Hi, I�m Molly Wood from CNET, and I�m here to show you how a shared Google calendar can
keep the whole family happy.
A shared calendar is a great way to keep track of your various family schedules, the birthday
parties, the soccer games, camping trips, dinner parties. It gets busy. So, here�s how to create a
shared Google calendar that you can all view on your mobile phones. No excuses for forgetting
your mother in law�s visit.
First, let�s create our calendar. You�ll need a Google account, and then just go to
google.com/calendar. Under My Calendars here on the left, click Create. Give your calendar a
name and start entering all the events you want.
When you�re ready to share the calendar with family members, click the arrow next to the
calendar and choose Share this Calendar. Now you can just email the calendar to someone, and
you can set various permissions so that maybe only some members of the family can edit
events, and so on.
Now, you need to make sure you can see your calendar on the go, and get alerts when you�ve
got an upcoming appointment! That�s where Google Sync comes in. Go to m.google.com/sync
on your computer and choose your phone type. You�ll see instructions for how to set up Sync on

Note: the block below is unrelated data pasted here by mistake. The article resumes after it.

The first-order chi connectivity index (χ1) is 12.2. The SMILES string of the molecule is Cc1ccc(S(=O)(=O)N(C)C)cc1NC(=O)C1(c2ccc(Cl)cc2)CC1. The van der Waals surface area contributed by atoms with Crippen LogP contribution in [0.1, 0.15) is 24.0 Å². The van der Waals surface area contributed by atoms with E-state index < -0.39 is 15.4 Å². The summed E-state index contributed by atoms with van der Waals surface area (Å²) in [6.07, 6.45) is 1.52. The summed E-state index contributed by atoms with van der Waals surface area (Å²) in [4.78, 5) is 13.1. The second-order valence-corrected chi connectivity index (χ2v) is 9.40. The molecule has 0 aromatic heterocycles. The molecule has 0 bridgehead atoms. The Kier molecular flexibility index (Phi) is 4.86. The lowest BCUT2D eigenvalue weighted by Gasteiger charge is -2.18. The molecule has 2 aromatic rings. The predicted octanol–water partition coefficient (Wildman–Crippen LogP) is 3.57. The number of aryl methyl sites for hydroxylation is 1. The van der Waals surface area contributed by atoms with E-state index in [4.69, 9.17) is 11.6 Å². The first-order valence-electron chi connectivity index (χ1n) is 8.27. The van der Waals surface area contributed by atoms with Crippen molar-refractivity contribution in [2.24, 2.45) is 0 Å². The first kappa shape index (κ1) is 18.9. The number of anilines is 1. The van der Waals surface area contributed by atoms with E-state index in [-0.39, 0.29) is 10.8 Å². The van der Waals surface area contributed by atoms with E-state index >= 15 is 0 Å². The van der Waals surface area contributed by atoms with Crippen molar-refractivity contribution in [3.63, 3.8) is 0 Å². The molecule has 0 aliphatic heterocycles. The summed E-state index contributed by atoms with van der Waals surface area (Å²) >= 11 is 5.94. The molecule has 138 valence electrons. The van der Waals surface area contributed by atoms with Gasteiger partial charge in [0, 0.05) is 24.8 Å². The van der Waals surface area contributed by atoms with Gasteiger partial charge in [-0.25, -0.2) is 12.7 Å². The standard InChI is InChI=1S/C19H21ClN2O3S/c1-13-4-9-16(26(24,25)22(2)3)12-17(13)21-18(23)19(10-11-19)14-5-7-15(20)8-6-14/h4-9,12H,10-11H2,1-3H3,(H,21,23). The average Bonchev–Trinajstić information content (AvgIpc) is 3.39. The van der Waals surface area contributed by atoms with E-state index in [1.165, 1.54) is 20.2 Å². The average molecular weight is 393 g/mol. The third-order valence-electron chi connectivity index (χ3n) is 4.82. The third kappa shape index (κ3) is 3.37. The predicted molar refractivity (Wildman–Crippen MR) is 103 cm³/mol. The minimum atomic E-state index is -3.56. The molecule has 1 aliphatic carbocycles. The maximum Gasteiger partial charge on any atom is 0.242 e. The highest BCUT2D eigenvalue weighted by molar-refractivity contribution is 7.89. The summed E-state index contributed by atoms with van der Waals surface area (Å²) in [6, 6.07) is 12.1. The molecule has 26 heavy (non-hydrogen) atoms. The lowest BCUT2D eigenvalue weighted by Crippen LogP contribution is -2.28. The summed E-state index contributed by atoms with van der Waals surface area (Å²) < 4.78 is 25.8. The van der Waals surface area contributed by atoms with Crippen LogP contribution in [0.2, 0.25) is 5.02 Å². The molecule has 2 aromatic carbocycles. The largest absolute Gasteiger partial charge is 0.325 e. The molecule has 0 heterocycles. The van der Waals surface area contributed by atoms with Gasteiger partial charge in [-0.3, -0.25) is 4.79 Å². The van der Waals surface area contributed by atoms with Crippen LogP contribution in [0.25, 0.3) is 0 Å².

that phone. Once it�s set up, as long as you have Push data enabled on the phone, you should
start seeing calendar updates right away � as well as Google Mail and Contacts, if you have
Now, be aware that Google Sync uses the Microsoft Exchange protocol. So, if you use for
phone for business and you already have an Exchange account set up, your phone may not
support more than one Exchange account. This is true on the iPhone, for example. And it�s a
bummer. If that�s the case, you�ll need to check your calendar using the Google mobile app,
which is available for iPhone, BlackBerry, and most other smart phones. It just opens the
calendar in a browser, and unfortunately, you won�t get the push calendar reminders like you will
with the full-fledged Google Sync. Still, it�s better than nothing, and hopefully it�ll keep you from
showing up to a kids birthday party with no present.
For CNET how-to, I�m Molly Wood, and you�re welcome.
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